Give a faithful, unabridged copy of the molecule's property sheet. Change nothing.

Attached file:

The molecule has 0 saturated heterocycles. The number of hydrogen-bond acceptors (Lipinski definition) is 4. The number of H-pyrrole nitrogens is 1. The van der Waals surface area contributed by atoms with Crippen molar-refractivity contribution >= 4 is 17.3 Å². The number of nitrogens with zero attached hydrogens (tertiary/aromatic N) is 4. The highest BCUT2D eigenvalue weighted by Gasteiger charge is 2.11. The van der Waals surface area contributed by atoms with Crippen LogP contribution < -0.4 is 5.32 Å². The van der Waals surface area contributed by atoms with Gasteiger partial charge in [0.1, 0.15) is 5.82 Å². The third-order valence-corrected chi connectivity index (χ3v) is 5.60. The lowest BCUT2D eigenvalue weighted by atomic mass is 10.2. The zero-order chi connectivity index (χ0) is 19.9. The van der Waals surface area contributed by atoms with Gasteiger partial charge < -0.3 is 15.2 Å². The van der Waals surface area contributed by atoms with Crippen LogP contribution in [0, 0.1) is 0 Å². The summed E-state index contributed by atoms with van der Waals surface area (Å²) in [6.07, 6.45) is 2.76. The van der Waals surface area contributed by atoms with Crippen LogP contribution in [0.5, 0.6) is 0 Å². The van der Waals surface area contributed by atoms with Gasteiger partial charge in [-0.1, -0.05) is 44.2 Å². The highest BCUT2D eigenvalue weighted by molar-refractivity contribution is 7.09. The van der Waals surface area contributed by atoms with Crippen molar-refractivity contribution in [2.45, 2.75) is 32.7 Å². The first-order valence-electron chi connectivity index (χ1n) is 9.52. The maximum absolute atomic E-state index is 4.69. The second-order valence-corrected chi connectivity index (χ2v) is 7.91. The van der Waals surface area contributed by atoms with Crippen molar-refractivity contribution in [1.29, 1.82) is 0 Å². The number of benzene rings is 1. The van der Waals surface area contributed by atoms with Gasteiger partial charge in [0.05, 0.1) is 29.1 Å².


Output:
The molecule has 0 saturated heterocycles. The number of hydrogen-bond acceptors (Lipinski definition) is 4. The number of H-pyrrole nitrogens is 1. The van der Waals surface area contributed by atoms with Crippen molar-refractivity contribution >= 4 is 17.3 Å². The number of nitrogens with zero attached hydrogens (tertiary/aromatic N) is 4. The highest BCUT2D eigenvalue weighted by Gasteiger charge is 2.11. The van der Waals surface area contributed by atoms with Crippen LogP contribution < -0.4 is 5.32 Å². The van der Waals surface area contributed by atoms with Gasteiger partial charge in [0.1, 0.15) is 5.82 Å². The third-order valence-corrected chi connectivity index (χ3v) is 5.60. The lowest BCUT2D eigenvalue weighted by atomic mass is 10.2. The zero-order chi connectivity index (χ0) is 19.9. The van der Waals surface area contributed by atoms with Gasteiger partial charge < -0.3 is 15.2 Å². The van der Waals surface area contributed by atoms with Crippen LogP contribution in [0, 0.1) is 0 Å². The summed E-state index contributed by atoms with van der Waals surface area (Å²) in [6.07, 6.45) is 2.76. The van der Waals surface area contributed by atoms with Crippen LogP contribution in [0.5, 0.6) is 0 Å². The van der Waals surface area contributed by atoms with Gasteiger partial charge in [-0.1, -0.05) is 44.2 Å². The highest BCUT2D eigenvalue weighted by molar-refractivity contribution is 7.09. The van der Waals surface area contributed by atoms with Crippen molar-refractivity contribution in [2.45, 2.75) is 32.7 Å². The first-order valence-electron chi connectivity index (χ1n) is 9.52. The maximum absolute atomic E-state index is 4.69. The second-order valence-corrected chi connectivity index (χ2v) is 7.91. The van der Waals surface area contributed by atoms with Crippen molar-refractivity contribution in [1.29, 1.82) is 0 Å². The number of benzene rings is 1. The van der Waals surface area contributed by atoms with Gasteiger partial charge in [0.05, 0.1) is 29.1 Å².